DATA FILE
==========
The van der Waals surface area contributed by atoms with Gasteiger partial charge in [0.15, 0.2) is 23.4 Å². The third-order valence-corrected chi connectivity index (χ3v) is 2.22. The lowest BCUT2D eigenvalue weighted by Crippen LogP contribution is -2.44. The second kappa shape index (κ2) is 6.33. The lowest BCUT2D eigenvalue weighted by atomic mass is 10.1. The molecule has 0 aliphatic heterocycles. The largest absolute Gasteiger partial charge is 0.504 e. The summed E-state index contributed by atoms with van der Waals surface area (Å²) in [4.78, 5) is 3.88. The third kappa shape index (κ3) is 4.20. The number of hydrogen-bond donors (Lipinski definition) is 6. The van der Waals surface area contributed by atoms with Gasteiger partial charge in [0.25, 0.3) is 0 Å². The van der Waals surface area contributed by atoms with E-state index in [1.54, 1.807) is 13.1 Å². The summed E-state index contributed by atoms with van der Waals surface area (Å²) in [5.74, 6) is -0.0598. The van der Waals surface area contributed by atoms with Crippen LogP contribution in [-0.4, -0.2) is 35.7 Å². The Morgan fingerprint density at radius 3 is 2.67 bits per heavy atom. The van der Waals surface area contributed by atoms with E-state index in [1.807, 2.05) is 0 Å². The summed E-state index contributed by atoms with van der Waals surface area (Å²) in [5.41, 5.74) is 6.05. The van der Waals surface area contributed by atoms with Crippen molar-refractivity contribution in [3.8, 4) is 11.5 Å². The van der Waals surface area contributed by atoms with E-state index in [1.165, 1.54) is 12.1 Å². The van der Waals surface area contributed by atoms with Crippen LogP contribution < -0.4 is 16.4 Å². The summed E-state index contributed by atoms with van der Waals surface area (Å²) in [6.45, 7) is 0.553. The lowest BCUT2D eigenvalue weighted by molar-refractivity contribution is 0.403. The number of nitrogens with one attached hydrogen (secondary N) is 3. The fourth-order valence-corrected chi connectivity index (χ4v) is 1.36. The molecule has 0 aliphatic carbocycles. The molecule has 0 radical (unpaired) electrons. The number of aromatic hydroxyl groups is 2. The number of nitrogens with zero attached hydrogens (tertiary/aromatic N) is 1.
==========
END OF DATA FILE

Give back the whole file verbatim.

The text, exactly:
The van der Waals surface area contributed by atoms with Gasteiger partial charge in [0.15, 0.2) is 23.4 Å². The third-order valence-corrected chi connectivity index (χ3v) is 2.22. The lowest BCUT2D eigenvalue weighted by Crippen LogP contribution is -2.44. The second kappa shape index (κ2) is 6.33. The lowest BCUT2D eigenvalue weighted by atomic mass is 10.1. The molecule has 0 aliphatic heterocycles. The largest absolute Gasteiger partial charge is 0.504 e. The summed E-state index contributed by atoms with van der Waals surface area (Å²) in [4.78, 5) is 3.88. The third kappa shape index (κ3) is 4.20. The number of hydrogen-bond donors (Lipinski definition) is 6. The van der Waals surface area contributed by atoms with Gasteiger partial charge in [0.25, 0.3) is 0 Å². The van der Waals surface area contributed by atoms with E-state index in [1.54, 1.807) is 13.1 Å². The summed E-state index contributed by atoms with van der Waals surface area (Å²) in [5.74, 6) is -0.0598. The van der Waals surface area contributed by atoms with Crippen LogP contribution in [-0.4, -0.2) is 35.7 Å². The Morgan fingerprint density at radius 3 is 2.67 bits per heavy atom. The van der Waals surface area contributed by atoms with E-state index in [1.807, 2.05) is 0 Å². The summed E-state index contributed by atoms with van der Waals surface area (Å²) in [5.41, 5.74) is 6.05. The van der Waals surface area contributed by atoms with Crippen molar-refractivity contribution in [3.8, 4) is 11.5 Å². The van der Waals surface area contributed by atoms with E-state index in [1.165, 1.54) is 12.1 Å². The van der Waals surface area contributed by atoms with Crippen LogP contribution < -0.4 is 16.4 Å². The summed E-state index contributed by atoms with van der Waals surface area (Å²) in [6.45, 7) is 0.553. The lowest BCUT2D eigenvalue weighted by molar-refractivity contribution is 0.403. The number of nitrogens with one attached hydrogen (secondary N) is 3. The fourth-order valence-corrected chi connectivity index (χ4v) is 1.36. The molecule has 0 aliphatic carbocycles. The molecule has 0 radical (unpaired) electrons. The number of aromatic hydroxyl groups is 2. The number of nitrogens with zero attached hydrogens (tertiary/aromatic N) is 1.